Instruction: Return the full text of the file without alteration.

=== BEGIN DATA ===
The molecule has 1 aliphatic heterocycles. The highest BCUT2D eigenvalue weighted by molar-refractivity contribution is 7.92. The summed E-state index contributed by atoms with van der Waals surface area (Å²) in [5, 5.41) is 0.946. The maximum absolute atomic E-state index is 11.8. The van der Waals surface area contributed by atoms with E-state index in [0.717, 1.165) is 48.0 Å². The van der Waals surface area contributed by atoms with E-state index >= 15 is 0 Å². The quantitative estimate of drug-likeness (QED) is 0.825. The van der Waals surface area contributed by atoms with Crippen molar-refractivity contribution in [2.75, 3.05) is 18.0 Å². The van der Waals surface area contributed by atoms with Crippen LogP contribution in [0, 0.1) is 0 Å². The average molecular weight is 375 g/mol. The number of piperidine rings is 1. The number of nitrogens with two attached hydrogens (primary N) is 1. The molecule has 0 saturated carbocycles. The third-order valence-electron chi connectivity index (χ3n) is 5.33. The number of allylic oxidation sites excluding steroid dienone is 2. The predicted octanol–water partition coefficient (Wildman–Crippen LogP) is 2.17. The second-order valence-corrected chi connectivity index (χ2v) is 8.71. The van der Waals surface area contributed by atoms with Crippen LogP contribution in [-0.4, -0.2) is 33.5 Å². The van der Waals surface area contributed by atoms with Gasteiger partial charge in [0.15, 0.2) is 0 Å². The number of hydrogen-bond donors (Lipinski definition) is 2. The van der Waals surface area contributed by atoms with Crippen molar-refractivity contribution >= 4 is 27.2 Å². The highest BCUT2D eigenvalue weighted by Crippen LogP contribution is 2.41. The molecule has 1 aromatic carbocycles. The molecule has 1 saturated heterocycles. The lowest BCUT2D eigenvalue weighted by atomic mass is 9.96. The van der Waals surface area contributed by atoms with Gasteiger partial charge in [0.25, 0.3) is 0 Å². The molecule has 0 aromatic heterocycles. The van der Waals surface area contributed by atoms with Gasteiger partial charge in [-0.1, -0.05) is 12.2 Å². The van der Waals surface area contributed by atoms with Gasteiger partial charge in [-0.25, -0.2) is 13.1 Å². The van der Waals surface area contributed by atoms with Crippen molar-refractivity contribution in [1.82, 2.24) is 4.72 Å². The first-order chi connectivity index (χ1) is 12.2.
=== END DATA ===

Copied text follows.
The molecule has 1 aliphatic heterocycles. The highest BCUT2D eigenvalue weighted by molar-refractivity contribution is 7.92. The summed E-state index contributed by atoms with van der Waals surface area (Å²) in [5, 5.41) is 0.946. The maximum absolute atomic E-state index is 11.8. The van der Waals surface area contributed by atoms with E-state index in [0.717, 1.165) is 48.0 Å². The van der Waals surface area contributed by atoms with E-state index >= 15 is 0 Å². The quantitative estimate of drug-likeness (QED) is 0.825. The van der Waals surface area contributed by atoms with Crippen molar-refractivity contribution in [2.75, 3.05) is 18.0 Å². The van der Waals surface area contributed by atoms with Crippen LogP contribution in [0, 0.1) is 0 Å². The average molecular weight is 375 g/mol. The number of piperidine rings is 1. The number of nitrogens with two attached hydrogens (primary N) is 1. The molecule has 0 saturated carbocycles. The third-order valence-electron chi connectivity index (χ3n) is 5.33. The number of allylic oxidation sites excluding steroid dienone is 2. The predicted octanol–water partition coefficient (Wildman–Crippen LogP) is 2.17. The second-order valence-corrected chi connectivity index (χ2v) is 8.71. The van der Waals surface area contributed by atoms with Crippen LogP contribution in [-0.4, -0.2) is 33.5 Å². The van der Waals surface area contributed by atoms with Gasteiger partial charge in [0.15, 0.2) is 0 Å². The number of hydrogen-bond donors (Lipinski definition) is 2. The van der Waals surface area contributed by atoms with Crippen molar-refractivity contribution >= 4 is 27.2 Å². The highest BCUT2D eigenvalue weighted by Crippen LogP contribution is 2.41. The molecule has 1 aromatic carbocycles. The molecule has 1 saturated heterocycles. The lowest BCUT2D eigenvalue weighted by atomic mass is 9.96. The van der Waals surface area contributed by atoms with Gasteiger partial charge in [0.25, 0.3) is 0 Å². The molecule has 0 aromatic heterocycles. The van der Waals surface area contributed by atoms with Gasteiger partial charge in [-0.1, -0.05) is 12.2 Å². The van der Waals surface area contributed by atoms with Gasteiger partial charge in [-0.25, -0.2) is 13.1 Å². The van der Waals surface area contributed by atoms with Crippen molar-refractivity contribution in [1.82, 2.24) is 4.72 Å². The first-order chi connectivity index (χ1) is 12.2.